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For Immediate Release:

What do you want in your supplements? EXCIPIENTS!

What exactly are excipients – the ‘other ingredients’ – found in dietary supplements?

An excipient is an inactive substance that is added to a tablet, capsule, or liquid in order to make a more effective supplement. Period. 

Only used when needed
Enzymatic Therapy, Inc. minimizes the use of excipients in our products. We only use them when necessary to stabilize or protect ingredients so your body can use them. And that call is made by our experienced Product Development team. They know the characteristics of each raw material and understand how multiple ingredients work together when processed.

Excipients carpool ingredients to work.
They’re in there for a reason; to perform important tasks:
  • They help transport key ingredients to the best absorption sites in the body.
  • They keep ingredients from being released too early.
  • They help the tablet or capsule to disintegrate (break down) into particles that reach blood stream quickly.
  • They protect the product's stability for maximum effectiveness at time of use.

ETI uses excipients from natural sources whenever possible, and always uses the minimum amount necessary to ensure an effective product.

Simply put, without excipients, you’re not getting what you’re paying for!

So, is it even possible to make a supplement without excipients? How will I know when an excipient is necessary or when it is just being used as ‘filler ?’
Great question! While a few products can be manufactured without excipients and still be effective, the only way to know you are getting product that releases its key compounds and remains stable throughout shelf-life is to look for a manufacturer who tests for both of these aspects… An FDA-registered drug facility!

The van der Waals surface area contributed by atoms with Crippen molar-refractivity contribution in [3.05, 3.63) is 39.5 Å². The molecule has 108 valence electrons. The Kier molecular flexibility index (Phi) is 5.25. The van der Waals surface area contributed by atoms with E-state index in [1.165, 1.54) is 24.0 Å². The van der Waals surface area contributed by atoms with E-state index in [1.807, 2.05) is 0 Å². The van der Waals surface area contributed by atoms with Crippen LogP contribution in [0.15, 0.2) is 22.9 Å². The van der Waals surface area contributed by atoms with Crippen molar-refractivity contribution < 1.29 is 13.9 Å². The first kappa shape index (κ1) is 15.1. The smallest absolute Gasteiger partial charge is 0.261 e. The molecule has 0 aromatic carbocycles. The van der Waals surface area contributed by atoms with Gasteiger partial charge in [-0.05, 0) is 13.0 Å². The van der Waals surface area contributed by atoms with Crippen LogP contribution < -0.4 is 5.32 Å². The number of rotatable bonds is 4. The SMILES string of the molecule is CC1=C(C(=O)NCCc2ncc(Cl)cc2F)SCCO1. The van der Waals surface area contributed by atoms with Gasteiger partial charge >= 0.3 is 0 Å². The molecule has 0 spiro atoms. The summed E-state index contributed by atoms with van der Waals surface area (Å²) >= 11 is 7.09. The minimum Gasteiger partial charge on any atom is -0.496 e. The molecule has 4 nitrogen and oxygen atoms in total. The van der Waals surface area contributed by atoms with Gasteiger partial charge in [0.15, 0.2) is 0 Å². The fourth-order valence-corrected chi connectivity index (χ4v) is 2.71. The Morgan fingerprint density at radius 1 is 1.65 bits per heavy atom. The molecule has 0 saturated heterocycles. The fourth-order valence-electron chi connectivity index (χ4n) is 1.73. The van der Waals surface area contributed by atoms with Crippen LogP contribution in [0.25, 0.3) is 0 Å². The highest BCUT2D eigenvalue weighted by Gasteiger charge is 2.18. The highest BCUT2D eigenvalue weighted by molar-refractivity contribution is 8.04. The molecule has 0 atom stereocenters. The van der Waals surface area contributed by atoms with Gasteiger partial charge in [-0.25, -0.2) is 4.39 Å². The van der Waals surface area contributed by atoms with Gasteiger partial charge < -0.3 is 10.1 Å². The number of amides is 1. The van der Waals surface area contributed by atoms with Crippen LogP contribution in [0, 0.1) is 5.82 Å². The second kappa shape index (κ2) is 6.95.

FDA-Registered Drug Facility – quality you can trust.
Only FDA-registered drug facilities, like Enzymatic Therapy, Inc., are required to perform stability and bioavailability testing. These tests ensure the product remains potent throughout the shelf-life, and it releases its key compounds for absorption in the body.

Keep in mind, that though the new dietary supplement GMPs are a step in the right direction, this is an area where they fall short. These tests are NOT required under the new guidelines.

Long story short – unless you’re purchasing from an FDA-registered drug facility, it’s anyone’s guess whether the excipients have any benefit or not.  

Common Excipients & Their Purpose
Carnauba wax A coating ingredient that makes tablets easy to swallow (it becomes slippery in presence of saliva); this improves swallowing safety and helps prevent choking.
Cellulose A common excipient that help break up a tablet or capsule when ingested. In short, it enhances bioavailability. It also helps uniformly disperse key components to ensure every dose provides exact same levels and same effects.